January 16, 2019

Transformations and Translations: The Art of Una Kim and Janet Kozachek at Richland County Library

Opening Reception for Transformations and Translations: The Art of Una Kim and Janet Kozachek. It was a warm and lovely evening and the event was well attended. What a relief, though, to have the hard work over!

The audience was receptive and asked a lot of questions about the work. So many people were engaged with the art and I was encouraged by their willingness to explore complex pieces with all manner of hidden signs and symbols that must be ferreted out.

I was truly grateful for the opportunity to exhibit in a regular gallery setting again, too, for the first time in five years! If you get a chance, stop by this weekend for a look. The exhibition is open during normal Library Hours: M - TH 9 - 9 Friday - Saturday 9 - 6 and Sunday 2 - 6.

January 7, 2019

Janet Kozachek and Una Kim at Richland County Library

Transformations and Translations: The Art of Una Kim and Janet Kozachek, opens today at the Richland County Library at 1431 Assembly Street in Columbia, SC.  Opening Reception will be January 11 from 6:30 - 8:30 pm.   The exhibition is also open during normal library hours through March 29: M-TH 9:00 am - 9:00 pm FRI - SAT 9:00 am - 6:00 pm. Sunday 2:00 - 6:00 PM.

We look forward to seeing you there for this unique exhibition.  At left:  Una Kim: You can be Replaced.  Mixed Media on Paper.   Below:  Janet Kozachek: Artifacts 
Pencil on Paper.

December 22, 2018

The Japanese Stamp Drawing Number Three

This last drawing of a stamp rounds out a triptych on that theme. It started with the completion of a drawing with a Taiwanese stamp. I paired it with a Bulgarian stamp to make the drawings in to a diptych. The Japanese stamp from 1969 had been in folio ever since that date in childhood when my father found it on a shipping package and harvested it for his children’s stamp collecting activities. I had written earlier about why I had picked the stamp out for my collection, much to a muted snickering response from my brothers, as the Japanese woman in the stamp had no shirt on. But I saw something special in the stamp so kept it.

Doing some research in to the possible origins of the image, I came across some sites about commemorative stamps produced in Japan in the late 1960's and early 1970's. These featured the works of Japanese artists who had studied abroad in the early part of the twentieth century and learned western style figurative painting and drawing from the nude. Just as in China, Japan had no figurative tradition involving the nude figure, save for erotic art, and even the latter sported figures that were mostly clothed.

So when Japanese artists incorporated the nude or semi-nude figure in to their traditional wood block prints, it was a radical idea. Some of these also experimented with western perspective and foreshortening, as well as richly patterned backgrounds. In most of these, the nude was an aesthetic solitary figure, alone at her mirror or playing with a cat. I never did find the artist who created my stamp of the woman having her long hair combed, but did find a number of Japanese artists working in the 1930's who were making stunning wood block prints in art deco style. One artist, Kobayakawa Kiyoshi, created this lively woodcut print of a dancer in 1932. Smitten by the image, I incorporated this in to my design as well.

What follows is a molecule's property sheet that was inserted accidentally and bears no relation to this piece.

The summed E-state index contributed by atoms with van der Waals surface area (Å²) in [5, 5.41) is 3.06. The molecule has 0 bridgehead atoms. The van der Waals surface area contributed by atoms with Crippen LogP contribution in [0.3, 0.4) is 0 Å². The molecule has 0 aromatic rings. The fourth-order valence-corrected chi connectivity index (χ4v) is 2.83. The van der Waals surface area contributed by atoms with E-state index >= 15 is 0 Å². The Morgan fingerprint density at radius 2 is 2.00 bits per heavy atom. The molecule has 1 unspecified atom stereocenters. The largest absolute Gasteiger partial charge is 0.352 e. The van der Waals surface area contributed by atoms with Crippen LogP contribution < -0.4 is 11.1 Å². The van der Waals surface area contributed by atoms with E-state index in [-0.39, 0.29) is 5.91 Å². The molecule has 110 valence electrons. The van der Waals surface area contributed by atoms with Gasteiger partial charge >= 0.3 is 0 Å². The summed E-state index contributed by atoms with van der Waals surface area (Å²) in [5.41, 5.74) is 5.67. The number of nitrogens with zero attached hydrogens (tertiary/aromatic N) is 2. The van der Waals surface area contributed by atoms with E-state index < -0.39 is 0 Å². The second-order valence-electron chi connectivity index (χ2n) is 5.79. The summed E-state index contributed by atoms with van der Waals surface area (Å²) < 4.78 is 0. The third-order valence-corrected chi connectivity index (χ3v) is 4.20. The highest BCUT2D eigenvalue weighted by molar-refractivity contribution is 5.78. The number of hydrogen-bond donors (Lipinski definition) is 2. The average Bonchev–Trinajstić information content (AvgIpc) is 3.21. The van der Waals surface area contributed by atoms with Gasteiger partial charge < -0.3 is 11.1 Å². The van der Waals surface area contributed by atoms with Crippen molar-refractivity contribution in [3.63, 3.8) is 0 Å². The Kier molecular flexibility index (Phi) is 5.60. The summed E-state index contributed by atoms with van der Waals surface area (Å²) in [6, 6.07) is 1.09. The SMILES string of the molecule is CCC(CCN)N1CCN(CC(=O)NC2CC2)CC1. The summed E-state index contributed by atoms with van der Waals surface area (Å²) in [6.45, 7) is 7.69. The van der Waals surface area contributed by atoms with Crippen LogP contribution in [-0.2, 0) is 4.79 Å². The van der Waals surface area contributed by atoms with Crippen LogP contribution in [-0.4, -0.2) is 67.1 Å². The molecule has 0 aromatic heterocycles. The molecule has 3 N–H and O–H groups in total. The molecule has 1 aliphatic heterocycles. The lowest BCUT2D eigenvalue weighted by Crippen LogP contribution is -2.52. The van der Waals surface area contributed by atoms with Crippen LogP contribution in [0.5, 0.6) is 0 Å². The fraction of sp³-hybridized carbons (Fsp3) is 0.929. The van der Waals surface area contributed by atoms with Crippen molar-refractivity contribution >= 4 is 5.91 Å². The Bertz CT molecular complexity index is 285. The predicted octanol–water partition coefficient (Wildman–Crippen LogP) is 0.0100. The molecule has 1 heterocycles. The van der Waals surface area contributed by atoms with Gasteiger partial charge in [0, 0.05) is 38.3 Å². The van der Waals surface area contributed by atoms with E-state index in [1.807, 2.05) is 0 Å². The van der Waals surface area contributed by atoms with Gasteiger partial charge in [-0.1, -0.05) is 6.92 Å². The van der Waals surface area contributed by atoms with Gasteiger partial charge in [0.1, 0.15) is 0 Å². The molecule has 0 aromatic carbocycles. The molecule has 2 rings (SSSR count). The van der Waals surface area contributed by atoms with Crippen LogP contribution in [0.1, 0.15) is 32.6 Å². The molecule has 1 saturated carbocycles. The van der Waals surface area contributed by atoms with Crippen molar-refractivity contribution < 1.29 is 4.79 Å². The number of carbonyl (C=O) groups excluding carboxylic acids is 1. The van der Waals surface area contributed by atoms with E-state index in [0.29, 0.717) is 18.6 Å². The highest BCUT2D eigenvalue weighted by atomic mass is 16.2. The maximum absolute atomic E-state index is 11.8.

There is an amusing little detail in Kobayakawa Kiyoshi’s depiction of the Japanese woman dancing in western costume with high heels. Look carefully at the left foot and you will see that the shoe does not quite fit and her little toe is sticking out.







December 19, 2018

Richland County Library Exhibition

Today I delivered my half of the drawings and paintings for our upcoming exhibition, Transformations and Translations: The Art of Una Kim and Janet Kozachek.  The exhibition opens on January 7 at the Richland County Library.  Click on the Exhibitions button at left for more details.
The largest work in the show will be my acrylic and paper collage on canvas, A Dance of Heaven and Earth: From Inside to Outside and from Above to Below.
 In keeping with the bilingual theme, the composition is interspersed with Chinese characters written in various styles, all referring to the title.  The hidden characters are: inside:  内
 outside: 外 outside is written in a style called "grass," which is a lively cursive script.
above: 上 Is written in bold, regular script called "kai"  as is the character for below: 下
 heaven: 天  is written in an ancient form called "seal script," which is somewhat pictographic.

The earth, 土 is even more ancient in form and refers to a shrine to the earth.  Follow the central dancer's gaze downward to see it: